An official website of the United States government.

This is not the current EPA website. To navigate to the current EPA website, please go to This website is historical material reflecting the EPA website as it existed on January 19, 2021. This website is no longer updated and links to external websites and some internal pages may not work. More information »

Sustainable Futures

Graduating from Sustainable Futures

On this page:

Sustainable Futures training materials and workshops can help the public gain insight into chemical screening and inform risk management decisions. Prescreening for hazard and risk concerns helps Sustainable Futures participants anticipate, avoid or control hazardous conditions related to use of their chemicals.

Additionally, companies that submit new chemical notices under section 5 of the Toxic Substances Control Act (TSCA) are eligible to become graduates in the Sustainable Futures program. Once companies graduate in the program by meeting the requirements outlined below, they become eligible for expedited review of subsequent prescreened low hazard and/or low risk new chemical notices.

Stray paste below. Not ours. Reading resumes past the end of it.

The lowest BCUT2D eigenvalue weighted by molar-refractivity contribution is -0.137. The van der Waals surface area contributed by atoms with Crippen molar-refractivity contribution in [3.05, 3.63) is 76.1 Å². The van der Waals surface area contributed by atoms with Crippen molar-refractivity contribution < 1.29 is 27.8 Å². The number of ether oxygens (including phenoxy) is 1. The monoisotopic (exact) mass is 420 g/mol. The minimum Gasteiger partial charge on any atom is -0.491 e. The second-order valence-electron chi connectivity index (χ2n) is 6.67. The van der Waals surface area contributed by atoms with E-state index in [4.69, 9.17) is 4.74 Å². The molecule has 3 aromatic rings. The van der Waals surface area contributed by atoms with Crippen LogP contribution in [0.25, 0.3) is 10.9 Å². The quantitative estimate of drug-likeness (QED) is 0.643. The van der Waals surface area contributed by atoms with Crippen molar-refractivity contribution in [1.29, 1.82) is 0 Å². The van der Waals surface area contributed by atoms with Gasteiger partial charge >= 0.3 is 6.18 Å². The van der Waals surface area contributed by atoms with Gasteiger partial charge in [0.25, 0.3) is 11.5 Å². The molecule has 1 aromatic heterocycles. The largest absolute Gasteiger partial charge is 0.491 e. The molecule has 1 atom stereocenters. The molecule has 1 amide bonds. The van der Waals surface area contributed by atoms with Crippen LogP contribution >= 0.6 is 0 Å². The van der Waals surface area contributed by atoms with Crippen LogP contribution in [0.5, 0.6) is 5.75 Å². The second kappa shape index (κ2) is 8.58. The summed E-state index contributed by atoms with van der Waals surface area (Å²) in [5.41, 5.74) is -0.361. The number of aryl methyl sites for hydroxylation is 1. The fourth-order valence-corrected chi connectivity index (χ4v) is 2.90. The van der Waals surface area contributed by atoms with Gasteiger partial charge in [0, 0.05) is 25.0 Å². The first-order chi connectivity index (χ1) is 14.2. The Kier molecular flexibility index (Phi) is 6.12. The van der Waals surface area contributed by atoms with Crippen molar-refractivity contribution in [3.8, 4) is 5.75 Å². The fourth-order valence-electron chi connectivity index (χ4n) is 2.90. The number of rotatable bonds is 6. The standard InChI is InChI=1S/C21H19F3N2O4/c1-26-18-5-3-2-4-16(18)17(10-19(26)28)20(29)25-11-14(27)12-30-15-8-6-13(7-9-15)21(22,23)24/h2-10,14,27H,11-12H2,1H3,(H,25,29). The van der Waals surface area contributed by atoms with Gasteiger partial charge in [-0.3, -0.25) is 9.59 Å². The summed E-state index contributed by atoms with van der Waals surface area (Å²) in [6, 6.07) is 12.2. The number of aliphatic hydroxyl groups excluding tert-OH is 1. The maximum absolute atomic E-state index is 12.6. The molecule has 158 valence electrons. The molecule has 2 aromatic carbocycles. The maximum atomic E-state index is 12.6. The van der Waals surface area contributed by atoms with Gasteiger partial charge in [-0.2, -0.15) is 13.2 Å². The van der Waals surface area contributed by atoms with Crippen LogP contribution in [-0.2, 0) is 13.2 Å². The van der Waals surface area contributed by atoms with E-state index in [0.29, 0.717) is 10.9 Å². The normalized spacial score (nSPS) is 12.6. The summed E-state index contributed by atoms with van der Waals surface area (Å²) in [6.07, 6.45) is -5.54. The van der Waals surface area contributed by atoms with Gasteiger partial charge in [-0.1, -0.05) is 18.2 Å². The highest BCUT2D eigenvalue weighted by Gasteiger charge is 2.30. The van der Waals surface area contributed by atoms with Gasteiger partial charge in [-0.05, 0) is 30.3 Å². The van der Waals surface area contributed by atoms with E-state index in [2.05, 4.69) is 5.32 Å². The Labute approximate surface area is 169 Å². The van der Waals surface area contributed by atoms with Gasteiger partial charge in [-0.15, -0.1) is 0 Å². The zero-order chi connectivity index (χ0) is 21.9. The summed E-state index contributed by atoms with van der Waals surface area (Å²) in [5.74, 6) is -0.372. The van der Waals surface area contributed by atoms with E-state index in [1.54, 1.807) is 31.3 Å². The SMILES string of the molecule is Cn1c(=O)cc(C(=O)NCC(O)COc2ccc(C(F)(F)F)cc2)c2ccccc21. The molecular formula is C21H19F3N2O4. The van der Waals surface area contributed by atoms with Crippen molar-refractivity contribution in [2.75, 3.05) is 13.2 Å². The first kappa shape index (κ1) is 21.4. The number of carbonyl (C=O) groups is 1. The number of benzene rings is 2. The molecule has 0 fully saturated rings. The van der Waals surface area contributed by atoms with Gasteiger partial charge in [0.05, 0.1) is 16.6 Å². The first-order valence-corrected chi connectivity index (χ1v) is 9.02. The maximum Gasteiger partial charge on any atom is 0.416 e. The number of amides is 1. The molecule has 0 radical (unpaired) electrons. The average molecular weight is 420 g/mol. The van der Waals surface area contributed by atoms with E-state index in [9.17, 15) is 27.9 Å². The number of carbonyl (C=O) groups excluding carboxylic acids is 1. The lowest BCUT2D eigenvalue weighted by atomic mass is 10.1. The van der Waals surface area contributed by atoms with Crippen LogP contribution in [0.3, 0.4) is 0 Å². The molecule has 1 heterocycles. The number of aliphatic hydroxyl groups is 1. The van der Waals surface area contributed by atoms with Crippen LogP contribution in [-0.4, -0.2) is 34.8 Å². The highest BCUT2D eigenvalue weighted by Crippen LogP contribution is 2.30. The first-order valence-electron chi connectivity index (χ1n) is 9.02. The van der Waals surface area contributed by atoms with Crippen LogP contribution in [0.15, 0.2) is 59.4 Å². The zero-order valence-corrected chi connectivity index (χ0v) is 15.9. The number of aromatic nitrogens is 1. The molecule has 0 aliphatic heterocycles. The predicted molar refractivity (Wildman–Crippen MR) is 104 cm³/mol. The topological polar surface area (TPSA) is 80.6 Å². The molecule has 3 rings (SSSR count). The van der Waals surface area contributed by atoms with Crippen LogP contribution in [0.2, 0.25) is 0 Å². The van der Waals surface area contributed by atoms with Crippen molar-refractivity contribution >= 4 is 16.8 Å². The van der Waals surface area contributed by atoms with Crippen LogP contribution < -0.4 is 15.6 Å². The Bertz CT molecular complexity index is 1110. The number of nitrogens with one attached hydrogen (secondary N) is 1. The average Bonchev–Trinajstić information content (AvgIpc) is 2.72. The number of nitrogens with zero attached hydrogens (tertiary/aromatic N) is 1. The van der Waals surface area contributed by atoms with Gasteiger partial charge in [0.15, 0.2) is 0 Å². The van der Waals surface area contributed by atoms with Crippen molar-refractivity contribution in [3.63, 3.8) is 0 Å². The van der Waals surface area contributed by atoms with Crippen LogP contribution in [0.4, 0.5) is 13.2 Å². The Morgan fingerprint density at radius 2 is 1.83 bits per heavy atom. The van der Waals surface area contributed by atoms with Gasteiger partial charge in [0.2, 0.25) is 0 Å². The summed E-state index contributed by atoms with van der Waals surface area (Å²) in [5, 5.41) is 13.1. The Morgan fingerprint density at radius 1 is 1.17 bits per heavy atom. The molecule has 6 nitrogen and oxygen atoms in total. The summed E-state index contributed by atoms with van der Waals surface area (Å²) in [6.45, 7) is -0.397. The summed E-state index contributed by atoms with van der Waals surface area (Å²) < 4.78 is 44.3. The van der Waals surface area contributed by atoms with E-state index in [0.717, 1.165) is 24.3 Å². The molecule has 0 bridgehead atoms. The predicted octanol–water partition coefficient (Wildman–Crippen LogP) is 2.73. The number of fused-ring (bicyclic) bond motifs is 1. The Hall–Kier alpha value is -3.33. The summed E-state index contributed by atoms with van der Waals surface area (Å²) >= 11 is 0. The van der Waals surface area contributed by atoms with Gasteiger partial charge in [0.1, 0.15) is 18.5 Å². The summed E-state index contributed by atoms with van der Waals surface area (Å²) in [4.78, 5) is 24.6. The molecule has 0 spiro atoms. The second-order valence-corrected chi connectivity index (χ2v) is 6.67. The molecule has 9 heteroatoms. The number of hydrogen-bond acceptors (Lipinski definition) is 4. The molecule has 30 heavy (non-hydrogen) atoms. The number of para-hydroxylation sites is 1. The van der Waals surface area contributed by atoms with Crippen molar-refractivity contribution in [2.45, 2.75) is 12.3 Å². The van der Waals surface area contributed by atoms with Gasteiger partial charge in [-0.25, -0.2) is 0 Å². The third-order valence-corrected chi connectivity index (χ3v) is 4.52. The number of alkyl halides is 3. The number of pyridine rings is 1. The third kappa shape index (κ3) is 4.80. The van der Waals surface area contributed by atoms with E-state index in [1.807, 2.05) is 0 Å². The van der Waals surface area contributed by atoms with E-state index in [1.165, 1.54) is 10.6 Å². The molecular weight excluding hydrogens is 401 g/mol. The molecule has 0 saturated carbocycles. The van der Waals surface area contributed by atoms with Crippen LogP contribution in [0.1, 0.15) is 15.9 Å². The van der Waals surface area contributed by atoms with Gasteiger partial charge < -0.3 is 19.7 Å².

Read about TSCA section 5.

Four-step process for graduation

Step 1: Take training

Take Sustainable Future training to become competent in the proper use of chemical risk screening models. Participants must take training to understand the Sustainable Futures Program and acquire an understanding of the scope, applicability, interpretation, and limitations of chemical hazard, exposure, and risk screening tools that can be used to conduct screening level assessments on chemicals based on an analysis of chemical structure or other considerations.

Read about Sustainable Futures training.

Step 2: Use screening models

Use chemical-risk screening models, such as the Sustainable Futures models, to develop new chemical notices. Participants must apply hazard and exposure screening models, where appropriate, to gain hazard-, exposure-, and risk-related information on alternative chemicals or processes under consideration in the research and development and product development stages (i.e., before submission of a premanufacture notice [PMN]). Use of chemical risk-screening models and methods other than the Sustainable Futures models is also acceptable.